TAMPA, Fla. (WFLA) — During a Monday evening news conference addressing Florida’s surge in coronavirus cases, Gov. Ron DeSantis announced an additional 2,000 contracted nurses will be spread throughout the state to help combat the virus.
The governor had previously announced that 100 contract nurses would already be coming to the Tampa Bay area.
The state health department reported 12,624 new cases on Monday. That would have been the highest single-day increase we’ve seen if it wasn’t for the record-shattering 15,300 new cases reported on Sunday that totaled more than the number of new cases in all of Europe. Florida reported a spike in test results received by the state on both of those days.
Those 15,300 new cases over the weekend not only broke Florida’s single-day increase record by a landslide, but it also marked the largest single-day increase in positive coronavirus cases in any state since the beginning of the pandemic. According to the Associated Press, California set the previous record last Wednesday with 11,694 positive cases. New York had 11,571 on April 15.
Gov. DeSantis did not hold a news conference on Sunday after the record spike was announced but did appear in Bradenton on Saturday to talk about testing and reopening schools.
According to a media advisory sent from his office on Monday, Gov. DeSantis will deliver his coronavirus update from Jackson Memorial Hospital in Miami at 5 p.m. ET. He will be joined by Miami-Dade County Mayor Carlos Giménez as well as Jackson Health System President and CEO Carlos Migoya. Monday marks one week since Mayor Giménez issued an emergency order closing restaurants and certain other indoor places in Miami-Dade County due to a spike in coronavirus cases.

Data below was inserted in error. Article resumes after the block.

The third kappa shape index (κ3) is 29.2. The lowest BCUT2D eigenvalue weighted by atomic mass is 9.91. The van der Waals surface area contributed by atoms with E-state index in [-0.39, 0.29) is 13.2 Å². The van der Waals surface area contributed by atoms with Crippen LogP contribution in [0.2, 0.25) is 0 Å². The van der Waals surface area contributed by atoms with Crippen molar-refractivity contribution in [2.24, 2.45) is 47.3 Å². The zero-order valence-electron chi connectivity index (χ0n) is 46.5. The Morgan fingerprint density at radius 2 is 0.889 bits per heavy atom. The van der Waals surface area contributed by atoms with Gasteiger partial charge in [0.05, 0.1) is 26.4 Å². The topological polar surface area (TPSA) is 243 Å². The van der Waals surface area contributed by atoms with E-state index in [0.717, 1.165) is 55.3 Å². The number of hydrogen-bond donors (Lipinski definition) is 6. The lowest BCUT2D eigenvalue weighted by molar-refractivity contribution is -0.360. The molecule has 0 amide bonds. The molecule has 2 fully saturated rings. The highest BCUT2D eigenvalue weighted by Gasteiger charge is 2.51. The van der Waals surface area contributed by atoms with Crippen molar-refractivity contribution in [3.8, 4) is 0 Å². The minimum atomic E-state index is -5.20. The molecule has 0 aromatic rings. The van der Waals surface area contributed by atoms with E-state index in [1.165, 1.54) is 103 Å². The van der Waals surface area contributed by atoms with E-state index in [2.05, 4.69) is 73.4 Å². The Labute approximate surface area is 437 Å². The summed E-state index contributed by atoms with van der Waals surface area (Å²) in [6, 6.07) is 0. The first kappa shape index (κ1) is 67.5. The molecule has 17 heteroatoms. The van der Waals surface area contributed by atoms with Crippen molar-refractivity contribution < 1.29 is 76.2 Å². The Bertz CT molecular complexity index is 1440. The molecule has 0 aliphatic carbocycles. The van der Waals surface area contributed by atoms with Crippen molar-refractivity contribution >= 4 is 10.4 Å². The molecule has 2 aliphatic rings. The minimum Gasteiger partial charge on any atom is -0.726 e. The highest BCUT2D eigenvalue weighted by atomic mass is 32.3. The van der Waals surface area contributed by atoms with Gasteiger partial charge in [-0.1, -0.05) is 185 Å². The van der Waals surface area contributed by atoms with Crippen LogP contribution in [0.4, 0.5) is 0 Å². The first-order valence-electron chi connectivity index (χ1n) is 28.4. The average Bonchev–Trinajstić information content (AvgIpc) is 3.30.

In past news conferences, Gov. DeSantis has pointed to the percent positive of cases reported. Despite large increases in cases, Florida’s overall percent of positive labs was 13.62% on Saturday 12.90% on Sunday. Percent positivity for new cases was 11.25% on Saturday and 11.51% on Sunday.
DeSantis has also recently spoken about the spike in cases among younger adults – specifically those in the 25 to 34 age group. While that age group accounts for the largest percentage of cases in the state, Gov. DeSantis has said they don’t seem to be as severely impacted by the virus.
But Dr. Jill Roberts, an associate professor at the University of South Florida’s School of Public Health, recently told 8 On Your Side that while death is the worst outcome, there are plenty of other health and financial issues that could result from becoming sick with COVID-19.
“Death is the end point we’re most concerned with, but that’s not the only end point,” she said. “We have young people who’ve gotten sick who are reporting long-lasting health issues. They’re still having trouble breathing. They still had organ failure that occurred.”
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